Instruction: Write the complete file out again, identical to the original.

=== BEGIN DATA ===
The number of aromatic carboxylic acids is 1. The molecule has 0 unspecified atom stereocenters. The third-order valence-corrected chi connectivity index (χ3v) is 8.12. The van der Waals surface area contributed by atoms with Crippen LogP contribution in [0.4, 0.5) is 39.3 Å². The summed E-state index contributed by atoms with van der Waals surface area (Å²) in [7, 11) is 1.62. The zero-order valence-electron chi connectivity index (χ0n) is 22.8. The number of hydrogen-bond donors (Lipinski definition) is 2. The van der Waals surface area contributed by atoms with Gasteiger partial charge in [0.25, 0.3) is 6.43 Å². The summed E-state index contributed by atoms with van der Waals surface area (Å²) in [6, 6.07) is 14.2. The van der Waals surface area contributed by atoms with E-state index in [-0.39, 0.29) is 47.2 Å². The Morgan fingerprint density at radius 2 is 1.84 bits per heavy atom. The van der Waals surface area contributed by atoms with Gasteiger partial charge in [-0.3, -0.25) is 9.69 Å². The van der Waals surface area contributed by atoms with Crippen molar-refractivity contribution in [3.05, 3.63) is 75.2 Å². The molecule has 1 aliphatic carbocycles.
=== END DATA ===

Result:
The number of aromatic carboxylic acids is 1. The molecule has 0 unspecified atom stereocenters. The third-order valence-corrected chi connectivity index (χ3v) is 8.12. The van der Waals surface area contributed by atoms with Crippen LogP contribution in [0.4, 0.5) is 39.3 Å². The summed E-state index contributed by atoms with van der Waals surface area (Å²) in [7, 11) is 1.62. The zero-order valence-electron chi connectivity index (χ0n) is 22.8. The number of hydrogen-bond donors (Lipinski definition) is 2. The van der Waals surface area contributed by atoms with Gasteiger partial charge in [0.25, 0.3) is 6.43 Å². The summed E-state index contributed by atoms with van der Waals surface area (Å²) in [6, 6.07) is 14.2. The van der Waals surface area contributed by atoms with E-state index in [-0.39, 0.29) is 47.2 Å². The Morgan fingerprint density at radius 2 is 1.84 bits per heavy atom. The van der Waals surface area contributed by atoms with Gasteiger partial charge in [-0.3, -0.25) is 9.69 Å². The van der Waals surface area contributed by atoms with Crippen molar-refractivity contribution in [3.05, 3.63) is 75.2 Å². The molecule has 1 aliphatic carbocycles.